No laughing matter

by Martin McNamara

CONTEMPORARY culture’s most infamous evil clown – Pennywise – was first introduced into the common lexicon with Stephen’s 1986 novel, It, arguably his best work.
Of course, there’s a younger generation who grew up suffering lost sleep thanks to the 1990 made-for-TV adaptation starring Tim Curry, a corny but creepy enough affair that has defined It in popular culture for more than two decades.
Now, more than 30 years since the publication of the original novel, yet another generation has been introduced to Pennywise the Dancing Clown.
Following a record-breaking opening weekend for the film – the highest grossing for a horror film in the UK and Ireland – it seems certain that director Andres Muschietti’s effort will become the definitive adaptation of King’s vision; indeed, the writer’s already given it his seal of approval.
Set in the fictional town of Derry, Maine, IT (Cert 16, 134 mins) tells of seven young social outcasts who face off against an ancient evil – one that takes the form of their innermost fears, most often as a bloodthirsty clown.
Over the course of their summer vacation, the group must band together, face their fears and confront ‘It’.
Certainly, It is worthy of King’s praise. Perhaps the most ‘Stephen-Kingy’ of the legion of adaptations of his work that have proliferated mainstream media ever since Brian DePalma’s Carrie in 1976, It replicates the small town Americana of King’s novels and the darkness that lurks just beneath its surface with a visual language ripped straight from the writer’s pages.
It’s easy to see why a writer that despised the creative liberties taken by Kubrick’s The Shining (1980) would delight in the rigid adherence to his storytelling and style to be found here.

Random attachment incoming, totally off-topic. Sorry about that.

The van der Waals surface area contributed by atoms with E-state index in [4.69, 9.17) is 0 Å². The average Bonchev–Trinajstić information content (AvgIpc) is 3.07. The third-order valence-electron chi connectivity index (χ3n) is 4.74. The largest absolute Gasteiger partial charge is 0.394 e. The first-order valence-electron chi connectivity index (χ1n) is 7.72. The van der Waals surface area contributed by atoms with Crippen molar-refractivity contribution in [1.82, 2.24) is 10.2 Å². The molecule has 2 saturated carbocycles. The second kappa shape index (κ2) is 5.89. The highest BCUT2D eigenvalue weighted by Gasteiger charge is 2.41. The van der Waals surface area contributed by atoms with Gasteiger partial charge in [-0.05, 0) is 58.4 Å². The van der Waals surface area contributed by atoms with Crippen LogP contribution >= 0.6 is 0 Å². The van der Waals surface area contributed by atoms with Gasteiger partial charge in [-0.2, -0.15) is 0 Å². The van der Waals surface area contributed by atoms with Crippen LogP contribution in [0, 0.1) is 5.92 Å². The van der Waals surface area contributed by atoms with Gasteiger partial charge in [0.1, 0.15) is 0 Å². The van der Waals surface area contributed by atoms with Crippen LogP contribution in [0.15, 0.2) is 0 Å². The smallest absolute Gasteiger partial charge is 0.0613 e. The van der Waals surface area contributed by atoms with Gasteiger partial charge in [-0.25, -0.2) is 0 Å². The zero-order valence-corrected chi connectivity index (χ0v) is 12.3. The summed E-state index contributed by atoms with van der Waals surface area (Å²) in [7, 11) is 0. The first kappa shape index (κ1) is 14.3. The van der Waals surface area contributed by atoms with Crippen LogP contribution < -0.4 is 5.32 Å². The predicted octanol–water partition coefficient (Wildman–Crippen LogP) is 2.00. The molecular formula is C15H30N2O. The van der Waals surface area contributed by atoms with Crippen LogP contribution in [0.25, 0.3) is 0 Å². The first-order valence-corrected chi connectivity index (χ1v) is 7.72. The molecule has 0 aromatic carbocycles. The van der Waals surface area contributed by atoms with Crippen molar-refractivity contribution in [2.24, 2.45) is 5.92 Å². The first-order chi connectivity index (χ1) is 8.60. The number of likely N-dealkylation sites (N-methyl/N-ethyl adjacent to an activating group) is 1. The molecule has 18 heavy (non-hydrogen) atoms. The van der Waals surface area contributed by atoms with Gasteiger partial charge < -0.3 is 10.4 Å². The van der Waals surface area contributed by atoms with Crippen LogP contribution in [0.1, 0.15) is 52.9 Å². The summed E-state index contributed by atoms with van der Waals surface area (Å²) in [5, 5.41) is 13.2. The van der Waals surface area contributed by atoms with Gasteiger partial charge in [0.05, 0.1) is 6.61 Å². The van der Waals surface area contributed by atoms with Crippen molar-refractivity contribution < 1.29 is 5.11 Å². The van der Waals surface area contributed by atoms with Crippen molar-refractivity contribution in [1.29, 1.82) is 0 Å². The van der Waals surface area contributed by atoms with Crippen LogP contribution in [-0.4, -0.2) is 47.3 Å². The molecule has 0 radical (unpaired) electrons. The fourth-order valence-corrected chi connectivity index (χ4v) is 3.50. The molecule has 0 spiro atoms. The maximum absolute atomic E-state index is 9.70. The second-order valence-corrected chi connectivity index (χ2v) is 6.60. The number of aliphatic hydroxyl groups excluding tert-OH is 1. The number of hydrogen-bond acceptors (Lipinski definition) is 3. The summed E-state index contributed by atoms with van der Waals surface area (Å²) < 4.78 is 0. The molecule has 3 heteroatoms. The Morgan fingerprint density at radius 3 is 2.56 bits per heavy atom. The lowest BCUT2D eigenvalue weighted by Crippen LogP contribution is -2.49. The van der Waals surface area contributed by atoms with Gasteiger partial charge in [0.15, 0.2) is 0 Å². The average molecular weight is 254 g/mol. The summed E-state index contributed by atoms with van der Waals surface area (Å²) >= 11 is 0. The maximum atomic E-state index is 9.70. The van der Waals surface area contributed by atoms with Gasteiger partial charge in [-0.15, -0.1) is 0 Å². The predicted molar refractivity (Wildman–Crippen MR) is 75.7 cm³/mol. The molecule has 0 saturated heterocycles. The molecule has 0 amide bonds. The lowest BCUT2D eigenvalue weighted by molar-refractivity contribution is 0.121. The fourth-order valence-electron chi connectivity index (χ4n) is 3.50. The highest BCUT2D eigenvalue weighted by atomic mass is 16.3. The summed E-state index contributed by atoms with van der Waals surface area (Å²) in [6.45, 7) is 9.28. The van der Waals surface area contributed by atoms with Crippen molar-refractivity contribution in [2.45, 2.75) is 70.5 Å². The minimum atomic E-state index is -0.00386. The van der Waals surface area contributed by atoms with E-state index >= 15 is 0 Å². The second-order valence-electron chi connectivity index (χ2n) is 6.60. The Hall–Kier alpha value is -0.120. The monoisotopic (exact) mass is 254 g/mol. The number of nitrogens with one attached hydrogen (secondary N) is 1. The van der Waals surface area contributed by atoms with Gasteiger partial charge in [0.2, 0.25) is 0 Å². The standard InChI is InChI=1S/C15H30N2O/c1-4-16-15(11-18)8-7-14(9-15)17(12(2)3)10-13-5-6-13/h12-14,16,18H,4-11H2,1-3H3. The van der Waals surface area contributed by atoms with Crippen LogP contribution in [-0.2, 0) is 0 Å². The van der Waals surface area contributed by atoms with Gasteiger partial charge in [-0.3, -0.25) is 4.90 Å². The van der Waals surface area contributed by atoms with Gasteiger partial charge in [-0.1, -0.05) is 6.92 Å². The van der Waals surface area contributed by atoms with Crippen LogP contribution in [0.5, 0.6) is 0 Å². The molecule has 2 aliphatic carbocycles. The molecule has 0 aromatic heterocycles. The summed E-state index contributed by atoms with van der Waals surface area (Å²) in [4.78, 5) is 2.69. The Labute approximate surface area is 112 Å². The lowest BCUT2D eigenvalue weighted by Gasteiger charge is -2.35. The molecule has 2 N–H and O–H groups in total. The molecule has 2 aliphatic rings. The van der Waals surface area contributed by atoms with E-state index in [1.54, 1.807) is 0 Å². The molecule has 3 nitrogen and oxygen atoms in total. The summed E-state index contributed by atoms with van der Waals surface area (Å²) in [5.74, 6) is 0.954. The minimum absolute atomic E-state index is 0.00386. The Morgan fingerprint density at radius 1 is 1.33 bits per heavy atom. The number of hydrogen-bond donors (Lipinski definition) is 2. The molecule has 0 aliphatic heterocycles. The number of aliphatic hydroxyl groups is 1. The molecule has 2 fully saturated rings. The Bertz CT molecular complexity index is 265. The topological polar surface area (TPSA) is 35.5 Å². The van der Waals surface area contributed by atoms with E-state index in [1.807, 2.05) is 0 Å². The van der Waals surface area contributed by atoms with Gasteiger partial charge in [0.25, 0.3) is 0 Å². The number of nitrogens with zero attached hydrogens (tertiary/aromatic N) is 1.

Still, what works on the page doesn’t always translate to the silver screen; while there’s plenty to delight and disturb in It, the lengthy film often feels overly-fragmented.
Following a genuinely disturbing introduction and a pitch-perfect setup in the era-defining style of Joe Dante or Richard Donner, in which we meet our heroes on the final day of school in 1989, the story in It plays out in a series of vignette-like segments. MaineStephen-Kingy
Here, each of the friends encounter the monster in their own waking nightmare. Certainly, these segments are bursting at the seams with disturbing imagery, distorted figures replicated wonderfully from paper to screen.
However, while this episodic structure works well on a chapter-by-chapter basis, in a two-hour and 15-minute movie, it leaves things a little narratively-disjointed. It lacks a certain fluidity; while never hard to follow, it often feels like things aren’t really going anywhere.
To its credit, it’s in these segments where It is most disturbing. We feel the fragility of our heroes, mere children facing off against an ancient evil in a world where adults are ineffectual and uncaring.
With a cast of young actors, including Stranger Things’ Finn Wolfhard (a TV series relied on heavily here, just as it relied on King’s work – the cycle continues), it’s quite an achievement that It tells its story with considered emotion and admirable performances.
Bill Skarsgard lays it on suitably heavy as Pennywise, though he rarely disturbs in his (un)natural form.
It becomes increasingly less prolific on scares as Pennywise’s presence becomes more dominant and the danger moves away from the town itself.
The most disturbing qualities of It exist in the layers of evil, anger, abuse and prejudice underlying small-town America; travesties that are touched on but rarely embraced for genuinely lingering scares.
There’s a high-quality horror movie here, though perhaps not the classic that King’s novel deserves – the scares are unlikely to follow you out of the cinema. Still, this is just chapter one. Perhaps, taken as a whole, It will do justice to King’s modern classic.
Verdict: 7/10

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